So having cast yet another scrunched ‘seasonal selection’ box into the magic bin, I decided to dabble in something I’m bad at: arithmetic. So as not to frighten my number-phobic brain, I listed those greens and browns that regularly go into my bins, then worked out an average (and conservative) weight for each – a single banana skin, for example, comes in at roughly 75g – and did the sums. Bananas were easy. I eat one a day, every day, so over a year (which is about the time it takes our twoish-person vegetarian household to fill up a bin) I compost 365 skins, which tots up to over 27kg. For relatability’s sake, a bag of sugar weighs 1kg (just over 2lb), meaning that in a year I’ve sent the impressive equivalent of over 27 bags of sugar on their way to becoming rich, homemade compost – all made with steady, sustained effort from the worms, and minimal effort from me; the hardest work is eventually emptying the bin out and sieving its riches. It’s supra-local, requiring not a jot of the fuel which would otherwise be needed to cart its raw ingredients off to a distant local authority recycling/composting site.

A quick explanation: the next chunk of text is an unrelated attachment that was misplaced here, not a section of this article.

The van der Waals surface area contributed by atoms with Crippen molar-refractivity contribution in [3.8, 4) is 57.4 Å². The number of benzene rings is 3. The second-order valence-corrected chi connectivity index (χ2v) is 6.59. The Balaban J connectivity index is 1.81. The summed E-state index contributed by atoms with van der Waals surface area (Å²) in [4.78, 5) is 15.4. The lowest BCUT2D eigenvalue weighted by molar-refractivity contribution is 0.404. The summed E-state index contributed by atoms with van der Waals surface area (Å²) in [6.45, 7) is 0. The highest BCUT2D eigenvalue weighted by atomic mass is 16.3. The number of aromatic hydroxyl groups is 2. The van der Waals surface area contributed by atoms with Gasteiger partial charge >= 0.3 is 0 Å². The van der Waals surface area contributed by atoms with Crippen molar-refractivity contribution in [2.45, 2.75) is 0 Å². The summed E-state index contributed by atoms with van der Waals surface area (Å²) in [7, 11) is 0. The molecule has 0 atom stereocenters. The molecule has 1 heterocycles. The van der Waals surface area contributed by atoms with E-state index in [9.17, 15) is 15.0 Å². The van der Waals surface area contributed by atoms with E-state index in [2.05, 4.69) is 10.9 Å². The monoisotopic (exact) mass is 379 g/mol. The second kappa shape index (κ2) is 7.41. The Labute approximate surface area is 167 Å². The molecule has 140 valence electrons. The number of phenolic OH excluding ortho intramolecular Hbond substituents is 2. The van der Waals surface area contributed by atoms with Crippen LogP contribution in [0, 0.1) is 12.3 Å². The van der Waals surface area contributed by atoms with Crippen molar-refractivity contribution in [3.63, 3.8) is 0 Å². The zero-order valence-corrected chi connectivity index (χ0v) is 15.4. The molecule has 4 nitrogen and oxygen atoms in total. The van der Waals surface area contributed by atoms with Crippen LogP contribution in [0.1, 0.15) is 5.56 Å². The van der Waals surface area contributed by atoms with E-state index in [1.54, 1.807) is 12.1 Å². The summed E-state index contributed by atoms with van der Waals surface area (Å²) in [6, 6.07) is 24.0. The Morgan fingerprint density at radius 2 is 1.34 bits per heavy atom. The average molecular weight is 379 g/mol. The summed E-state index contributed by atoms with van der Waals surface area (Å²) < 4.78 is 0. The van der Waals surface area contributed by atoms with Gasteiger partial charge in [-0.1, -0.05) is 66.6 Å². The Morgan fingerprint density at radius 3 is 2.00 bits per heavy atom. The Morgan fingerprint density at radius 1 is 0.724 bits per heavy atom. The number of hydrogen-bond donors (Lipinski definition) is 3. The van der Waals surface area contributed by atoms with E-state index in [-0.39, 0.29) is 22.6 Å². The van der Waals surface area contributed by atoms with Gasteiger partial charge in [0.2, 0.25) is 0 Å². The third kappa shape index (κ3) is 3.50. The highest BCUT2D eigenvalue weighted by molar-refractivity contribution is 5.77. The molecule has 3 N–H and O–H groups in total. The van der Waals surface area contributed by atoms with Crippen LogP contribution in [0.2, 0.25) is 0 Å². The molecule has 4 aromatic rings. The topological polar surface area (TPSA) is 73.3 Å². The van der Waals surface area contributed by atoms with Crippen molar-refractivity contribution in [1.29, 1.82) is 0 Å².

Tea leaves and/or teabags put in a good show, too. We add the equivalent of over 23kg (that’s 23 bags of sugar) of leaves/bags to a bin over a year. We compost around 275g of apple cores each week, translating into 14 bags of sugar a year. Among the browns, we scrunch up, on average, one and a half 80g card cereal packets each week; that’s 78 packets in a year, over 6kg of raw material, equal to six bags of sugar. Toilet roll tubes, another brown, come in more modestly at just over 1kg over a year – a single bag per annum. Other regular greens include avocados: three sets of skins/stones a week, giving around 8kg (eight bags) over 12 months. Kiwi fruit skins tot up over a year to 3.5kg, or three and a half bags of sugar.